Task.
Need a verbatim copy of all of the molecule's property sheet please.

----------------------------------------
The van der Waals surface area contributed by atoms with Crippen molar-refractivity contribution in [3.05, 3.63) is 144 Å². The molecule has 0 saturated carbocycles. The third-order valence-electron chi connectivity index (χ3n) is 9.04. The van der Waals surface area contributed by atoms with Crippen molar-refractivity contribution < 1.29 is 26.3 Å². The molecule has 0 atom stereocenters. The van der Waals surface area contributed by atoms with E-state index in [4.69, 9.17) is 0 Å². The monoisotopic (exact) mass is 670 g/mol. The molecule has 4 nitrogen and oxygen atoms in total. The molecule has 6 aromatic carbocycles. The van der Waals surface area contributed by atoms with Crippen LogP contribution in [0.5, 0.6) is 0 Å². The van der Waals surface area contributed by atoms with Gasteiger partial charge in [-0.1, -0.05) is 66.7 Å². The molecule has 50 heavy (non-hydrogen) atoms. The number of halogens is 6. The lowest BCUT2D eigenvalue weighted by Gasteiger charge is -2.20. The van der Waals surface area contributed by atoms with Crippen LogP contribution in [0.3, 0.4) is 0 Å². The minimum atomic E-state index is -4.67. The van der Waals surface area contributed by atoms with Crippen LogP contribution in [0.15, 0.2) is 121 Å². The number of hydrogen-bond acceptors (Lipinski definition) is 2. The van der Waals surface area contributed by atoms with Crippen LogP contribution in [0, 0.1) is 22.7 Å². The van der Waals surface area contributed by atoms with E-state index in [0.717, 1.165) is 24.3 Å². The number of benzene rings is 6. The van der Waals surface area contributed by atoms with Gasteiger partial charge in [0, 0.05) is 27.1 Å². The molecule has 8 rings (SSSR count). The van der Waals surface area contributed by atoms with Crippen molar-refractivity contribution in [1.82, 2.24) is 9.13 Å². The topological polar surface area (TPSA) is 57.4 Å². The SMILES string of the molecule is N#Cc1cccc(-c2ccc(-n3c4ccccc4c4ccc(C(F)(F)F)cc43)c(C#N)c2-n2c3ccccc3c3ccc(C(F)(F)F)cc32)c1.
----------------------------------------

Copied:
The van der Waals surface area contributed by atoms with Crippen molar-refractivity contribution in [3.05, 3.63) is 144 Å². The molecule has 0 saturated carbocycles. The third-order valence-electron chi connectivity index (χ3n) is 9.04. The van der Waals surface area contributed by atoms with Crippen molar-refractivity contribution < 1.29 is 26.3 Å². The molecule has 0 atom stereocenters. The van der Waals surface area contributed by atoms with E-state index in [4.69, 9.17) is 0 Å². The monoisotopic (exact) mass is 670 g/mol. The molecule has 4 nitrogen and oxygen atoms in total. The molecule has 6 aromatic carbocycles. The van der Waals surface area contributed by atoms with Crippen LogP contribution in [0.5, 0.6) is 0 Å². The van der Waals surface area contributed by atoms with Gasteiger partial charge in [-0.1, -0.05) is 66.7 Å². The molecule has 50 heavy (non-hydrogen) atoms. The number of halogens is 6. The lowest BCUT2D eigenvalue weighted by Gasteiger charge is -2.20. The van der Waals surface area contributed by atoms with Crippen LogP contribution in [0.3, 0.4) is 0 Å². The minimum atomic E-state index is -4.67. The van der Waals surface area contributed by atoms with Crippen LogP contribution in [0.15, 0.2) is 121 Å². The number of hydrogen-bond acceptors (Lipinski definition) is 2. The van der Waals surface area contributed by atoms with Crippen LogP contribution in [0, 0.1) is 22.7 Å². The van der Waals surface area contributed by atoms with E-state index in [0.717, 1.165) is 24.3 Å². The number of benzene rings is 6. The van der Waals surface area contributed by atoms with Gasteiger partial charge in [0, 0.05) is 27.1 Å². The molecule has 8 rings (SSSR count). The van der Waals surface area contributed by atoms with Crippen molar-refractivity contribution in [1.82, 2.24) is 9.13 Å². The topological polar surface area (TPSA) is 57.4 Å². The SMILES string of the molecule is N#Cc1cccc(-c2ccc(-n3c4ccccc4c4ccc(C(F)(F)F)cc43)c(C#N)c2-n2c3ccccc3c3ccc(C(F)(F)F)cc32)c1.